'A At the time he took me to the Desert Inn Motel and he came in with me. Q What happened then? A Well, I thought he was going to leave but he didn't. Q What happened in the motel room? A Well, first, it was just conversation and then he wanted me to go to bed with him. Q What happened then? A Well, then, of course I refused. Q What did he say or do? A He forced himself upon me. Q Did you have sexual relations with Mr. Head? A I did. Q How old were you at this time? A Fifteen. Q What happened after that?
'MR. ALFIERI: Your Honor, before we go any further I would like to make a motion out of the presence of the jury.
'THE COURT: It can not wait until noontime?
'MR. ALFIERI: Well, if I can reserve my motion without waiving anything.
'THE COURT: Yes.
'By Mr. Neubauer:
'Q (Continuing) What happened then? A Well, he made me do some different things that I had never done before.'
In his opening statement counsel for the Government told the jury that Head was charged with transporting three girls '* * * for the purpose of prostitution, debauchery and other immoral purposes.' Later in that statement, he told the jury that the Government's witnesses would testify '* * * as to the tale of servitude and sexual and financial gratification of the Defendant, * * *.' During the course of the trial, the woman named in the first count testified, without objection, that on the way from Seattle to Pocatello, via Moses Lake, Washington, and Portland, Oregon, she and Head stopped and, at his insistence had sexual relations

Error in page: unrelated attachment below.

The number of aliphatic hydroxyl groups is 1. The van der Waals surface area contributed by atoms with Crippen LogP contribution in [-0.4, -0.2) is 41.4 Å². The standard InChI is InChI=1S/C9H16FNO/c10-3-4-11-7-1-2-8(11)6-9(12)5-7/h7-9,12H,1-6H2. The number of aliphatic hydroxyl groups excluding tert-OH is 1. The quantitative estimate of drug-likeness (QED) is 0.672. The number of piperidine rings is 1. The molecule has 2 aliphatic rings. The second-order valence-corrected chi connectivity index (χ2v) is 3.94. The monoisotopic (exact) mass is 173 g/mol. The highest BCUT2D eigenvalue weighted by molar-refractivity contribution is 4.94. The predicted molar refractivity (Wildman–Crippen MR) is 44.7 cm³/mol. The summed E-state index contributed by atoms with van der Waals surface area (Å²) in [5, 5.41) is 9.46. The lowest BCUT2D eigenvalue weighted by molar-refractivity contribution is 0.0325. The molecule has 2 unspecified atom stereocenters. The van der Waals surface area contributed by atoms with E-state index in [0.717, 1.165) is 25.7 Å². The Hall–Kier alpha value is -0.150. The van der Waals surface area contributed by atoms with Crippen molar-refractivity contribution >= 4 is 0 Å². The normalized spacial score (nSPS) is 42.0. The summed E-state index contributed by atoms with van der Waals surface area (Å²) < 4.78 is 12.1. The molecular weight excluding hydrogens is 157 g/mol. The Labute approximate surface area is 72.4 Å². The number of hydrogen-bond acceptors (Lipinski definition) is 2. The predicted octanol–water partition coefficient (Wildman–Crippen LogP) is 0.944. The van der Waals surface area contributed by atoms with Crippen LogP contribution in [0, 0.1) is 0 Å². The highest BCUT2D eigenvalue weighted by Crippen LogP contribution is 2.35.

In his closing argument after the evidence was all in, counsel for the Government told the jury that, with regard to the third count, the issue before them was whether Head took the woman in question to Seattle '* * * for the purpose of prostitution, debauchery or other immoral practices.' In this argument, counsel for the Government also asserted that Head is 'guilty as charged.' In his argument to the jury, trial counsel for Head reminded the jury that Head was charged with three specific violations of the Mann Act, '* * * the interstate transportation of a female for an immoral purpose.' Later he told the jury that the Government had failed to prove that, on the three different occasions, Head '* * * transported women for immoral purposes.'
In the rebuttal part of his closing argument to the jury, counsel for the Government told the jury that they were to find, or not find, that Head took the three girls across the state lines '* * * for the purpose of debauchery, prostitution and other immoral practices.' In its instructions to the jury at the close of the case, the trial court called attention to the charges contained in the indictment, including the allegation that the transportation was '* * * for the purpose of prostitution, debauchery, and other immoral purposes.' The court also advised the jury that the statute covered all of these purposes, and that the offense involved is crossing the state line for 'immoral purposes.' Counsel for Head took no objection to any instruction.